I have, in fact, been accused of being a "TR-onlyist" (as well as erroneously as a KJV-Onlyist). Maybe "TR-preferentialist" would be better. I'll think about it.


Victor Leonardo Barbosa said...

Even the good choice of the Receveid Text as Standard Greek Text don't excuse us the use of a moderate(and Biblical) textual criticism, in passages like John 1:28, James 2: 18 and Revelations 16:5.

God Bless pastor Jeff. Keep on Keeping on.

Greg Wright said...

I am a KJV onlyist for the very reason that it has been shown to be blessed of God.For 400 years, millions of people have been saved because of it. God did not use the Luther Bible or any other to sail the 7 seas. Over a thousand translations into other langauges were done by missionaries straight from the KJV and not the Hebrew & Greek because they had faith that the KJV was the very Word of God. There is more I could say on the genuine revivals in history from KJV preaching. In summary it has produced the fruit.
What is the fruit of of the modern versions? A brief summary is:
1. Carnal worship music
2. Antinomiasm
3. Rise of Arminiasm
4. False Charismatic beliefs
5. Ecumenism which destroys the importance of studing bible doctrine
6. The acceptance of the false Roman Catholic Religion
7. New Age beliefs and practices are in many churches
8. Rise of Gnosticism
9. Rise of Mysticism
10. Many unsaved people think they are saved by having just said a "sinners prayer".

There is more I could say, but this summary should suffice on the point I am making.

Greg Wright
New Zealand

Jeffrey T. Riddle said...

Hi Greg,

Though I greatly admire the KJV and used it in ministry and personal devotion, the problem with the KJV-only position is that inspiration applies to the original texts not to translations--even excellent ones like the KJV.


Unknown said...


As a fellow KJV-only believer interested in the issue, I must ask: as an opponent to antinomiasm, how do you interpret Romans 4:5 - "But to him that worketh not, but believeth on him that justifieth the ungodly, his faith is counted for righteousness."

I believe that we are saved by believing in the finished work of the Lord Jesus Christ on the cross.

Jared Songster

Melvyn Hills said...

I believe that the majority of Puritans took the Geneva Bible across the Atlantic... obviously a less political (ie divine right) version. Which of course was a significant issue in UK history during the 17th century and the establishment of what we generally call democracy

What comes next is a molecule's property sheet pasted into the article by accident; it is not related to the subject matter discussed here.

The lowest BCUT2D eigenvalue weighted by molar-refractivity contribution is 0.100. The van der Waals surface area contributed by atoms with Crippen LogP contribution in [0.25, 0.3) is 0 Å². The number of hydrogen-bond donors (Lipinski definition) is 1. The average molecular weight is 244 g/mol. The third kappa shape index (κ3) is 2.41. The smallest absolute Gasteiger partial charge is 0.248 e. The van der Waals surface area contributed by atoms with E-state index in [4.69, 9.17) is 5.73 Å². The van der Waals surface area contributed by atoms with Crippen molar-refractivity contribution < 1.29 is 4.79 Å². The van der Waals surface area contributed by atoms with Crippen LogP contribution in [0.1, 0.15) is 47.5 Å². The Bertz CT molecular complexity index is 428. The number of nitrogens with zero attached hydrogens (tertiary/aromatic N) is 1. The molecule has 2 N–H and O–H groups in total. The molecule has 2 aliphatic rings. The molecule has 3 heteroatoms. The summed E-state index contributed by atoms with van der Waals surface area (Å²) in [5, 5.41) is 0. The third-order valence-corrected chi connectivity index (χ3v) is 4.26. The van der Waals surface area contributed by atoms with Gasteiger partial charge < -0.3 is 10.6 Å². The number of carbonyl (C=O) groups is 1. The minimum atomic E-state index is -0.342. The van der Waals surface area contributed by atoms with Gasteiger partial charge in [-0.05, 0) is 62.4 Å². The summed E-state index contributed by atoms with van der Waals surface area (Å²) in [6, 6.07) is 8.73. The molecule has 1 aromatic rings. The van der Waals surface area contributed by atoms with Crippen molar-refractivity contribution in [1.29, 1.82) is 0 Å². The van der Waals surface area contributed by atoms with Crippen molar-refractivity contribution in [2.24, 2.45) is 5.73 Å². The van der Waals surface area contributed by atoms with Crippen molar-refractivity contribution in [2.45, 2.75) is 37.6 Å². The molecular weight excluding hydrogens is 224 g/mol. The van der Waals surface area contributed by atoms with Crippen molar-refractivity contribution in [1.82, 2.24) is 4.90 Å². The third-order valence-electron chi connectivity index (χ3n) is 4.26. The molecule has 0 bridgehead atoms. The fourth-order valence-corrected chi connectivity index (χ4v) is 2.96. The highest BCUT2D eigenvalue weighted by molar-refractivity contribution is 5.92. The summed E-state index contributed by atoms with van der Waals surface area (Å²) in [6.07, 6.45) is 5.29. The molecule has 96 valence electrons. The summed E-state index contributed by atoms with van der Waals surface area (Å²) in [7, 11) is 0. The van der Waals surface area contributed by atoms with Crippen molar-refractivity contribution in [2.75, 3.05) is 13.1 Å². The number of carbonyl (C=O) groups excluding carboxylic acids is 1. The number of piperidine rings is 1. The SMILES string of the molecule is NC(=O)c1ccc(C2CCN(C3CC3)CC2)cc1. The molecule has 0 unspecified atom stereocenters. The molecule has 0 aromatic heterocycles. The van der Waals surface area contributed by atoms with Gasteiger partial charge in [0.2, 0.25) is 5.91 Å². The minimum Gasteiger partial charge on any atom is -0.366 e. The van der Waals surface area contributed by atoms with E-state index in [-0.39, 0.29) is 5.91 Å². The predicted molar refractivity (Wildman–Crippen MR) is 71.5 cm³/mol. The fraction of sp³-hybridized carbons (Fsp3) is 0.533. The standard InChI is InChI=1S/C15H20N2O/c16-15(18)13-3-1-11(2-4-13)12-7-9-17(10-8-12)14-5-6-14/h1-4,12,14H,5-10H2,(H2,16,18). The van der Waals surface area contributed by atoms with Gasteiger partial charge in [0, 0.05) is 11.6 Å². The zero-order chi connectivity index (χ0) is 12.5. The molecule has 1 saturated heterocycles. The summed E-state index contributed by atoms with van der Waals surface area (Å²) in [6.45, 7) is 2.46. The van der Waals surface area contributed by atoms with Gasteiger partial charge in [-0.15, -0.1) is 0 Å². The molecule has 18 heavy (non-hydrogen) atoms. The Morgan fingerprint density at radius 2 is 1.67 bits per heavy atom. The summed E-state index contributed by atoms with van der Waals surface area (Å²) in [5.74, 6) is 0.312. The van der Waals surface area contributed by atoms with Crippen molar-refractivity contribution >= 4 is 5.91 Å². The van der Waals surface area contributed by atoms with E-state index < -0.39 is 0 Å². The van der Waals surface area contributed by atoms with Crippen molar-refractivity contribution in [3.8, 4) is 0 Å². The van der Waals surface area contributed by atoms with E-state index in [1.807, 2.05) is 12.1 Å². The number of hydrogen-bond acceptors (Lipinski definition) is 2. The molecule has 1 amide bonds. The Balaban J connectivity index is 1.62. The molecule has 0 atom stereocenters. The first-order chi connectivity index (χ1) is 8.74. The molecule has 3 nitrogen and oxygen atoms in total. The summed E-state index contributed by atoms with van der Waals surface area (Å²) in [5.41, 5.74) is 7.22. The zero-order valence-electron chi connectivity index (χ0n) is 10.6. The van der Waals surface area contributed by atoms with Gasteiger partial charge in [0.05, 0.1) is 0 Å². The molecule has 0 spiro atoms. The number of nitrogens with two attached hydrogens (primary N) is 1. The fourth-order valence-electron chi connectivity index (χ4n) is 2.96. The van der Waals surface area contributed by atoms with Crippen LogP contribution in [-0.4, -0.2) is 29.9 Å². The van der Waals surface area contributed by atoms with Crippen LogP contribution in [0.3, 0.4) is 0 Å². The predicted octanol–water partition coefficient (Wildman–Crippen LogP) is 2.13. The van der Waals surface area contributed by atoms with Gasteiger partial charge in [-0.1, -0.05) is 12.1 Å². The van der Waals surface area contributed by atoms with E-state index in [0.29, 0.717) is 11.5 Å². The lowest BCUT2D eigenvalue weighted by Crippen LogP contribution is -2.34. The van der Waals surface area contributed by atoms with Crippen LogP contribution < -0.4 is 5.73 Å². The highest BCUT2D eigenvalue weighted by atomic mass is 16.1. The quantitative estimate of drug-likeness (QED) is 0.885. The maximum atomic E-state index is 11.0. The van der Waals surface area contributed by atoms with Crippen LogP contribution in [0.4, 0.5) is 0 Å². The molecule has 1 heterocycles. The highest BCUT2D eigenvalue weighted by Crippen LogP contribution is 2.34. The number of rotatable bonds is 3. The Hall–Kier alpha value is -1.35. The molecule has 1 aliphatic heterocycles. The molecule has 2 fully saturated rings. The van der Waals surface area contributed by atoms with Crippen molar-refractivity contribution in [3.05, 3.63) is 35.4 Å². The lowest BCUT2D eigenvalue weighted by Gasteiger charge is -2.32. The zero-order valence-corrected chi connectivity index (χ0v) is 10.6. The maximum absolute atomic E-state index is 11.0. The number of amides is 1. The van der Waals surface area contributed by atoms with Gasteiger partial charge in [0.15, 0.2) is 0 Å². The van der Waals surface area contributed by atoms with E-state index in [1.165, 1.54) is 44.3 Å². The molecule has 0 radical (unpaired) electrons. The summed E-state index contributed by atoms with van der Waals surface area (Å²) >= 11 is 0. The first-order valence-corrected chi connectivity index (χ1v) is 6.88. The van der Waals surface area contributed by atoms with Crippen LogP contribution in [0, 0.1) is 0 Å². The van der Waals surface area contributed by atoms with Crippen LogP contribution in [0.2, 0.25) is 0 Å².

BibleBeliever said...

Inspiration has to be for more than the original text. When Paul said that they had 0 original manuscripts of the Old Testament scriptures. They only had copies. Also, if you look up the word "translation" in the bible (yes it's in there) you will see that a translation can also be inspired. If it is an accurate translation into a language from the originals, then it's just as inspired as the original because it's still Gods words.

BibleBeliever said...

If only the originals are inspired, why did Paul even tell Timothy that? They had no originals of the Old Testament in Paul's day. How could Jesus promise that one jot or tittle would pass away if only the originals were inspired. Jesus didnt have the originals in His day. If you do a study of the word "translation" in the Bible you will see that a translation can be inspired. For example, when the New Testanent translates the Hebrew or Arabic words into Greek, its inspired and yet it's a translation. If the translation is accurate to what God actually said then it's just as inspired as the originals.

Jeffrey T. Riddle said...

Bible believer, I would point you to the Second London Baptist Confession (1689) chapter 1, paragraph 8 for my view on this. The Bible was immediately inspired in the original Hebrew and Greek. This does NOT mean we must have the autographs. Paul did not have the autographs but he did have faithful copies (apographs). Read also in the confession 1:8 about the use of translations. Yes, translations (like the Greek Septuagint-LXX) of the OT were used in the NT (as were citations even from secular writers; cf. Titus 1:12), but this does not mean that the entire LXX was inspired. Translations are useful to the degree that they accurately convey the meaning of the immediately inspired originals.